Making Your Training Count – 5 Tips for Following Up on Retail Training

If you are like many retailers, you periodically pull your retail representatives off of the sales floor to help them improve their product knowledge, customer service skills, or selling capabilities.  Whether the retail sales associates are spending their time at an instructor-led training session, reading product manuals, or working on internet training courses, retail owners are spending real money on their training investments. 

Like all investments, you and other retailers need to ensure that you are getting a pay-off from your retail training programs.  The good news is that with a little diligence and consistency you can do so.  Here are five tips to help you do so:


1.)    Use Email to Gain Commitment and Give Feedback – Ask each person who took part in a training session to email you a brief summary of what they learned in the training along with a commitment for how they are going to turn the training into results tangible results (increased sales, margin improvement, etc.).  The use your Outlook calendar to remind you to review their results after two or three weeks so you can reward, reinforce, or counsel the employee as needed.

2.)    Inform Team Members About Results – Did you train your retail team members on how to sell a particular product?  Did you give them tips on how to improve customer service?  If so, post relevant statistics so that the training is kept top-of mind.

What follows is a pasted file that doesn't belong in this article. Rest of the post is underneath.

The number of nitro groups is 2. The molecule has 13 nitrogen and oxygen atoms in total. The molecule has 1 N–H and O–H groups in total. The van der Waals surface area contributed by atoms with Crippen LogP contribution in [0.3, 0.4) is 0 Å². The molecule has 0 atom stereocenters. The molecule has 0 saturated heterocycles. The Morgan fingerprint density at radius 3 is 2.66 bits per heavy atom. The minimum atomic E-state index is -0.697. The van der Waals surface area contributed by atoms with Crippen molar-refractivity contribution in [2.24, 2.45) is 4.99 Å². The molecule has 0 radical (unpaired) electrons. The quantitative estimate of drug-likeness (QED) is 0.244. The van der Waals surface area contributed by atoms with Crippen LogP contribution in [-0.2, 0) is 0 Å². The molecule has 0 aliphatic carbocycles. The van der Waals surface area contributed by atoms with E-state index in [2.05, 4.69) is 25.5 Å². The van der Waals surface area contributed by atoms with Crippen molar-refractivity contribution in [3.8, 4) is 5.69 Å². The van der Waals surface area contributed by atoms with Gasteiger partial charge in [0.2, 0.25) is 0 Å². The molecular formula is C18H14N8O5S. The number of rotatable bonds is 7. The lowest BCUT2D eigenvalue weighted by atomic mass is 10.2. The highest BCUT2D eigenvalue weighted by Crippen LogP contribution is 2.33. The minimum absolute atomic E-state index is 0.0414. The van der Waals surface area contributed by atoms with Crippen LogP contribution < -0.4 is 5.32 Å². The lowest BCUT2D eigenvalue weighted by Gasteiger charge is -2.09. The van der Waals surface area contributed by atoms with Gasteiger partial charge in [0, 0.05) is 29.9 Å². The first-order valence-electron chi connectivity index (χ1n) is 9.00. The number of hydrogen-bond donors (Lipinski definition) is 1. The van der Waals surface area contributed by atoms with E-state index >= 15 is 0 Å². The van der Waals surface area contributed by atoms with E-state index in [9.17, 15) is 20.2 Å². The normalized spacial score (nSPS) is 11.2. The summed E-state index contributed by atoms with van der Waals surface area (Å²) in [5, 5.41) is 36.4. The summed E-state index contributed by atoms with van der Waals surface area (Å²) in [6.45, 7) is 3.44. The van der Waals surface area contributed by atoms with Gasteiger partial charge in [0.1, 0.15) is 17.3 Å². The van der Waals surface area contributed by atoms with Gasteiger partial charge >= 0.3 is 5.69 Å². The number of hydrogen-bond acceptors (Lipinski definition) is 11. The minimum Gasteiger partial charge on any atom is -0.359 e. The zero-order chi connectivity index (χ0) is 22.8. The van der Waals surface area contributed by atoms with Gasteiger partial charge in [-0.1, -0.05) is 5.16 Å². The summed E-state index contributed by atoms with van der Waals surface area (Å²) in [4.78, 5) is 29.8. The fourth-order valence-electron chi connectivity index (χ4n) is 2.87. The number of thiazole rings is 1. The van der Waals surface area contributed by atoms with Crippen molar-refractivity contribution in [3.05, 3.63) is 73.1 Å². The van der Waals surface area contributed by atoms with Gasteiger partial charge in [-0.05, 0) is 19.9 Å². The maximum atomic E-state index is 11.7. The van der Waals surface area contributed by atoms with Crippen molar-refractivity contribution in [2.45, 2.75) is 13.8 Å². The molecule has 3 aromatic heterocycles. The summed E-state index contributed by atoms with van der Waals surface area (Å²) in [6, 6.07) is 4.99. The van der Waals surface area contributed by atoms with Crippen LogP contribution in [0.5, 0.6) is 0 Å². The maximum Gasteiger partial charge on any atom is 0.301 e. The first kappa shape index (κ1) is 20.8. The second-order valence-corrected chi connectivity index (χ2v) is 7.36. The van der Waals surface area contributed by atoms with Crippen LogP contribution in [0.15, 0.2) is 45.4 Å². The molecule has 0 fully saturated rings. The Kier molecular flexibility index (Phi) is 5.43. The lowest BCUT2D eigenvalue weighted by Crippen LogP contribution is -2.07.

3.)    Challenge team members with a quiz – Once of the best retail tips that I can provide is the importance of using quizzes and tests to challenge sales representative.  While these quizzes can be used to measure the retention of information, they also serve as a way to keep the training relevant or updated.  In fact you will likely uncover situations where you got off message so you can improve your training program the next time you deliver it.

4.)    Look for and publish success stories – A few days after the training, ask your retail representatives to share examples of how they have put their new knowledge or skills to work.  Then email or post those success stories to give other team members something to strive for.

5.)    Use surveys to gain feedback – There are many low-cost or no-cost tools available through the Internet that allow you to gain feedback about the quality of your training programs.  This not only lets you learn about areas for your improvement and development, but also forces your team members to review and think about their training and development. 


The key making your retail training program stick is to be actively involved on an ongoing basis.  Contact us for more retail training tips and to learn more about how you canimprove your retail training and development plan.

–          David Goodwin is the Principal of the Retail Advocacy Group.  As a 30 year veteran of the retail industry he has hired, trained, and performance managed thousands of retail sales representatives and retail managers.  You can learn more about instructor-led, e-learning, and other training solutions for retailers at